The jury deliberations for the 70th Cannes Film Festival prizes were “devoid of violence,” joked this year’s president, Pedro Almodovar. “We always respected other members of the jury, of course, and everyone tried to convince each other, and other times not, but the results went very smooth, full of enthusiasm and powerful statements.”
Juror Will Smith offered a different explanation. “I was just trying to get Pedro from offering me sexual favors,” quipped the star, who gave the world’s most prestigious film festival a sense of humor this year. Smith kept his spirits up even when his favorite film, Jupiter’s Moon, from Hungary was overlooked. “Sometimes democracy sucks,” he joked. Turning more serious, he added, “I absolutely loved Jupiter’s Moon. I was raised in a very staunch, religious household, and I got everything.”
Many critics predicted the Palme D’or would go to either Russian-language title Loveless or 1990s AIDS drama 120 Beats per Minute. The latter took the Grand Prix while Sweden’s two-hour-and-20-minute socio-political comedy The Square shockingly pulled ahead to grab the festival’s top honor. French filmmaker Agnès Jaoui said Ruben Ostlund’s art-world satire was “clever, witty and funny and deals with questions so important for all of us: How we treat poor people around us, how do we deal with the media, the importance of being shocking and getting the media’s attention.”
When Almodovar, an ardent activist for LGBT causes, was asked by Deadline whether it was difficult to see 120 Beats not win the Palme, he responded, “I loved the movie, I was touched from the very beginning until the end… This is a very democratic jury, this is the only thing I can tell you now.”
The filmmaker then broke down in tears. “The majority of us loved Robin Campillo’s movie, I’m sure it’s going to be successful everywhere,” he said. “It’s about something that happened many years ago and it belongs to the LGBT. It (the movie) tells about the injustices, and Campillo tells the story of real heroes who saved many lives. We all agree with that.”
Later in the press conference, Campillo said he had to “rise above his emotions” in making 120 Beats, which was very personal for him. He drew from his experiences as a member of protest organization ACT UP, which crusaded against Francois Mitterand’s government over French drug companies’ refusal to provide breakthrough treatments.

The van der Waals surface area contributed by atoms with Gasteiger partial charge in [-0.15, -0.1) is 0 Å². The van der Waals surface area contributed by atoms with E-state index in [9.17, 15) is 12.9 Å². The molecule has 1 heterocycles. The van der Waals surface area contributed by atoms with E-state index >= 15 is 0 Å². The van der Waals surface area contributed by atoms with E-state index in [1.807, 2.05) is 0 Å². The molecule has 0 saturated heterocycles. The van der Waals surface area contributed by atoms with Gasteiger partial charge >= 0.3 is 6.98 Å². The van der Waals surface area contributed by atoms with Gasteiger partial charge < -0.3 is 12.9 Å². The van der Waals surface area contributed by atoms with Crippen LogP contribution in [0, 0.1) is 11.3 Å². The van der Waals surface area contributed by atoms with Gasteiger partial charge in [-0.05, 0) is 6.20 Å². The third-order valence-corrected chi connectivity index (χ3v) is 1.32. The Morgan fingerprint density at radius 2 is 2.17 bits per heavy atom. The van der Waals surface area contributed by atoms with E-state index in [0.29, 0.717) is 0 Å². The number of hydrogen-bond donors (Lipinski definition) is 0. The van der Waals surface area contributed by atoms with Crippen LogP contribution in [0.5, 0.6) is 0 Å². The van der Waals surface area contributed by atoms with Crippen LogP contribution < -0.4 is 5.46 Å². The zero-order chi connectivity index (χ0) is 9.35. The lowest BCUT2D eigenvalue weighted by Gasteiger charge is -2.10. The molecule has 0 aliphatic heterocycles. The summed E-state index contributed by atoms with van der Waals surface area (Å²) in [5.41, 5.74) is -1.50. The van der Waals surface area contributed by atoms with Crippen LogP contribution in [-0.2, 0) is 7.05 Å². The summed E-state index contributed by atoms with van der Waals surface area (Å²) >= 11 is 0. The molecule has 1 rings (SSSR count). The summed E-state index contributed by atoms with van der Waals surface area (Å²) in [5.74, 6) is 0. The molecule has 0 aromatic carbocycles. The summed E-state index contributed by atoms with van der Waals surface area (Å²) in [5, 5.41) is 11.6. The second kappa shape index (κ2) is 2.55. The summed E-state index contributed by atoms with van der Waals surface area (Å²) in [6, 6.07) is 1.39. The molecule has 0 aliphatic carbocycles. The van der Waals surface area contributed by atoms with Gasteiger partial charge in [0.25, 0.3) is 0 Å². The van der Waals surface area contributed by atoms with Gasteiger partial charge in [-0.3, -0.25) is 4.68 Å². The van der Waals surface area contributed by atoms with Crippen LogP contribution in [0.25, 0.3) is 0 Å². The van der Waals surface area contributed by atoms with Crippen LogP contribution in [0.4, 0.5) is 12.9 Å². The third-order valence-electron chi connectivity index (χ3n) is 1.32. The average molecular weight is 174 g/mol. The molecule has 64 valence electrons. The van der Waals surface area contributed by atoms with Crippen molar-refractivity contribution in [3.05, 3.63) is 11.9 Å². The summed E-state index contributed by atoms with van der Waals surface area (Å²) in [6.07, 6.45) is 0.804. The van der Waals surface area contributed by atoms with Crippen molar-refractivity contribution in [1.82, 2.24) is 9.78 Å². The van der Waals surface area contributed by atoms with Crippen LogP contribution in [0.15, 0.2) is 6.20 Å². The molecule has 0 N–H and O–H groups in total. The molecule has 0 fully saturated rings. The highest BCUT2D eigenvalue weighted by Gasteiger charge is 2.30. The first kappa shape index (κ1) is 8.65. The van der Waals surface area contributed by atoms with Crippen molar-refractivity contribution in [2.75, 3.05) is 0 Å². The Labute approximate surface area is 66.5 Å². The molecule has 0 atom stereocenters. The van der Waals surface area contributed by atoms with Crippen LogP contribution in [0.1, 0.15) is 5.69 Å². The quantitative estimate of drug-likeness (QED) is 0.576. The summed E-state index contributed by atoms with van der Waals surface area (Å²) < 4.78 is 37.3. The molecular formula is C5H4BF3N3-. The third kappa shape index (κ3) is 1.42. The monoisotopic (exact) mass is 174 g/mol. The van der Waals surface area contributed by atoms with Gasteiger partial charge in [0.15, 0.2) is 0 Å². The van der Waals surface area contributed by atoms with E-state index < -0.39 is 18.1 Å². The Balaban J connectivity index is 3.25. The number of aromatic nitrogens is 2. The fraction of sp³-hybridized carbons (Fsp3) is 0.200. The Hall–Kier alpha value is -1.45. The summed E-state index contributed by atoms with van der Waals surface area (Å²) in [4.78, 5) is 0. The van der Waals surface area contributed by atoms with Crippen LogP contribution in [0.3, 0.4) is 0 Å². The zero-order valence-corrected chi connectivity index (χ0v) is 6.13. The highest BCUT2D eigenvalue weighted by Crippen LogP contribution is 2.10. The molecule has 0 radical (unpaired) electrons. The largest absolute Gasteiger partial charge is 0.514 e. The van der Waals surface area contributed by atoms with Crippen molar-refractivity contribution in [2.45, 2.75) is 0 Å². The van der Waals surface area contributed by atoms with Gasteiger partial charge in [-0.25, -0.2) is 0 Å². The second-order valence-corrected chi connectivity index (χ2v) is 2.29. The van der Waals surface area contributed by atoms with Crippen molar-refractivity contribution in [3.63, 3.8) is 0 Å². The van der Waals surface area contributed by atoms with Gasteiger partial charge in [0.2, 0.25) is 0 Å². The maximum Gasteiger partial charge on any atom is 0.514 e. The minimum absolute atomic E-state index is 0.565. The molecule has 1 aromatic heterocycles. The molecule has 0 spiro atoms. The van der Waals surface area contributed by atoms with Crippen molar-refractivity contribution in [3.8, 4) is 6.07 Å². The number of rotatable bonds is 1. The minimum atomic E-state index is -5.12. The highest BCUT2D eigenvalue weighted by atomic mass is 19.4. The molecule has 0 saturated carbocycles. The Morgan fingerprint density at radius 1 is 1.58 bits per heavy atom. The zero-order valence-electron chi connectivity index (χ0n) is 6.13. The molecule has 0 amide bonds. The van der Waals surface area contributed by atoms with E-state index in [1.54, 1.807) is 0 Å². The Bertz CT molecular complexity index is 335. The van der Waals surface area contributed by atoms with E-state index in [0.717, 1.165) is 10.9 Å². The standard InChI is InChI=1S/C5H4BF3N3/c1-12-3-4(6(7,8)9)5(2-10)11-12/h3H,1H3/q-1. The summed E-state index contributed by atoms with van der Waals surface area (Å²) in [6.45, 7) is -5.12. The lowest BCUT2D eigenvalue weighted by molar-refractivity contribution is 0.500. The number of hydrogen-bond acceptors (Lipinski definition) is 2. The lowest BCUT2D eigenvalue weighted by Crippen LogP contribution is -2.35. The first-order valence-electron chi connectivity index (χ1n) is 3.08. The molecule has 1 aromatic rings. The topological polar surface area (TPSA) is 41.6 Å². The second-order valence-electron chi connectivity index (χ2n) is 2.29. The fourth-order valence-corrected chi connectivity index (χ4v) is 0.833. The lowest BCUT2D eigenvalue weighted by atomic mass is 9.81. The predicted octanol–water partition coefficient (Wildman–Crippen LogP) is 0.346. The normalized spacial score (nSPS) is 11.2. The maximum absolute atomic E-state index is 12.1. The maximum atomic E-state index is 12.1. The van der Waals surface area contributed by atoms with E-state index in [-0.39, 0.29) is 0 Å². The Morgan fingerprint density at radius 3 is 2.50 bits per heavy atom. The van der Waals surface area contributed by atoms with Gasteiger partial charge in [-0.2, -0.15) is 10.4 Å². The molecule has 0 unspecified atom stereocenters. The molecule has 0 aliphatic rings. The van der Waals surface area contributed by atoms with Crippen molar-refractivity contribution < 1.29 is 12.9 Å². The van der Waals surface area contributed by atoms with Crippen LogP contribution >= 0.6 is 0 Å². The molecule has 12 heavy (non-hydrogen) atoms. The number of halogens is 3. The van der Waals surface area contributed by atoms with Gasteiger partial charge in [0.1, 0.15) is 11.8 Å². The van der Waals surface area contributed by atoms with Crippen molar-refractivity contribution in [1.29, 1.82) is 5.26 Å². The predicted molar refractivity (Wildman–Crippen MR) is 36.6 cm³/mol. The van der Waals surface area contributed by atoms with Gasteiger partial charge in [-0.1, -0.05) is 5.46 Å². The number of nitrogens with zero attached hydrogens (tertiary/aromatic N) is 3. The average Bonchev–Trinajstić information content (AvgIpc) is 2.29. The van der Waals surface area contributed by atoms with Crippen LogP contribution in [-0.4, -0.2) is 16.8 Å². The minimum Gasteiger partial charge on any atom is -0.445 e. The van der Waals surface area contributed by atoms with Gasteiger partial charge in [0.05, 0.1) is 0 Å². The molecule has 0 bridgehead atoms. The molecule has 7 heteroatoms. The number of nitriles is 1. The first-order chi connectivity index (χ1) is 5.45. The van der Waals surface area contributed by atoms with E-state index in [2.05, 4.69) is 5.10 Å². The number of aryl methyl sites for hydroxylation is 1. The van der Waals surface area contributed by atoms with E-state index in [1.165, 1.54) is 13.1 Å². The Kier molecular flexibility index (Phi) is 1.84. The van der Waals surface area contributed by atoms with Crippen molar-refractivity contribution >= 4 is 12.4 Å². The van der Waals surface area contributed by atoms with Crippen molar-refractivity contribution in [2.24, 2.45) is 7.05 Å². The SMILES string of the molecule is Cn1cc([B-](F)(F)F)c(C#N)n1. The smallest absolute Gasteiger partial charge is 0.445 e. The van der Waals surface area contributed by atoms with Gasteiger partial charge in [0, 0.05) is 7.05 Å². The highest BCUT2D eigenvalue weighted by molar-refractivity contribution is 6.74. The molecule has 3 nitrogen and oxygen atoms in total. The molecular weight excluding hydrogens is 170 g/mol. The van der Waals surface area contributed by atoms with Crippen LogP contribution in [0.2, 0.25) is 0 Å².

“We were more than heroes,” Campillo said. “We were a whole bunch of gays, lesbians, drug users. All together we had to endure this epidemic for 10 years. We were victims in the public eye, and suddenly we were turned into bad homosexuals. There was a kind of heroism.”
Earlier in the week, Isabelle Huppert made a dig at the 70th Anniversary celebration, noting that only one film directed by a woman, in the festival’s history, Jane Campion’s The Piano, has won the Palme d’Or. Today, the festival made strides toward change: The Beguiled’s Sofia Coppola became the second female director in Cannes history to win best director after Yuliva Solntseva for 1961’s Chronicle of Flaming Years. Nicole Kidman also received a special 70th anni prize while Scottish filmmaker Lynne Ramsay’s screenplay You Were Never Really Here tied with Yorgos Lanthimos’ The Killing of a Sacred Deer.
Given the progress at this year’s fest, the female jurors were asked what women are currently bringing to cinema. Jessica Chastain shared her distress. “I can’t really speak to female directors, but in regard to female characters, I’ve watched 20 films in 10 days for the first time and the one thing I take away is how the world views women, and for me the female characters represented were quite disturbing,” she said. “There are some exceptions, but I was surprised about the representation of female characters on screen. I do hope that when we involve more female storytellers, that more of the women I know in my day-to-day life who have their agencies; that they don’t react to men around them, that they have their own points of views.”
Chinese actress and producer Fan Bingbing said about Coppola’s win, “She did amazing work. We just want to advocate focusing on female filmmakers in the future…I have to say she won this prize not because she’s a female filmmaker, but because of the film itself.”
“Couple of black folks wouldn’t hurt,” said Smith, “But we’ll talk about that another time.”
Smith noted that he and fellow juror Park Chan-wook, are both pitching Cannes chiefs Thierry Fremaux and Pierre Lescure on a coalition at the festival that will spotlight films “by women, people of color and communities that don’t have access to this vibrant community.”